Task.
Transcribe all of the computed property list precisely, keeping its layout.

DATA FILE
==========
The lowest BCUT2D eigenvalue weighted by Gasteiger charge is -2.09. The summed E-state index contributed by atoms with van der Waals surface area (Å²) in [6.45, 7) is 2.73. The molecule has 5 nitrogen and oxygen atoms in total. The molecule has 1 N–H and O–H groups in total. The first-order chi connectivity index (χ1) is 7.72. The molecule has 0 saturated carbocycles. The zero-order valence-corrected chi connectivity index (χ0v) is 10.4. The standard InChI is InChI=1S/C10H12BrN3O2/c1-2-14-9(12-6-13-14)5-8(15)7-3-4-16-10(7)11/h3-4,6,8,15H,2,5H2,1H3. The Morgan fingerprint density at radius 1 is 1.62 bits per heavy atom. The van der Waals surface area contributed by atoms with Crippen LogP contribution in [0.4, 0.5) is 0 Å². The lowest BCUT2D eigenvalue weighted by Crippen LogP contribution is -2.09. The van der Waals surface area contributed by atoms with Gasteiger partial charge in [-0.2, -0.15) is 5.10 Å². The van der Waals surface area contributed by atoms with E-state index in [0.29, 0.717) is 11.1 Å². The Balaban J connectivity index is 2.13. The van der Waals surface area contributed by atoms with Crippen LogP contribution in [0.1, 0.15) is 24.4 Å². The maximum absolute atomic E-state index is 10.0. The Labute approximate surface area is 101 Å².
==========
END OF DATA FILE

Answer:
The lowest BCUT2D eigenvalue weighted by Gasteiger charge is -2.09. The summed E-state index contributed by atoms with van der Waals surface area (Å²) in [6.45, 7) is 2.73. The molecule has 5 nitrogen and oxygen atoms in total. The molecule has 1 N–H and O–H groups in total. The first-order chi connectivity index (χ1) is 7.72. The molecule has 0 saturated carbocycles. The zero-order valence-corrected chi connectivity index (χ0v) is 10.4. The standard InChI is InChI=1S/C10H12BrN3O2/c1-2-14-9(12-6-13-14)5-8(15)7-3-4-16-10(7)11/h3-4,6,8,15H,2,5H2,1H3. The Morgan fingerprint density at radius 1 is 1.62 bits per heavy atom. The van der Waals surface area contributed by atoms with Crippen LogP contribution in [0.4, 0.5) is 0 Å². The lowest BCUT2D eigenvalue weighted by Crippen LogP contribution is -2.09. The van der Waals surface area contributed by atoms with Gasteiger partial charge in [-0.2, -0.15) is 5.10 Å². The van der Waals surface area contributed by atoms with E-state index in [0.29, 0.717) is 11.1 Å². The Balaban J connectivity index is 2.13. The van der Waals surface area contributed by atoms with Crippen LogP contribution in [0.1, 0.15) is 24.4 Å². The maximum absolute atomic E-state index is 10.0. The Labute approximate surface area is 101 Å².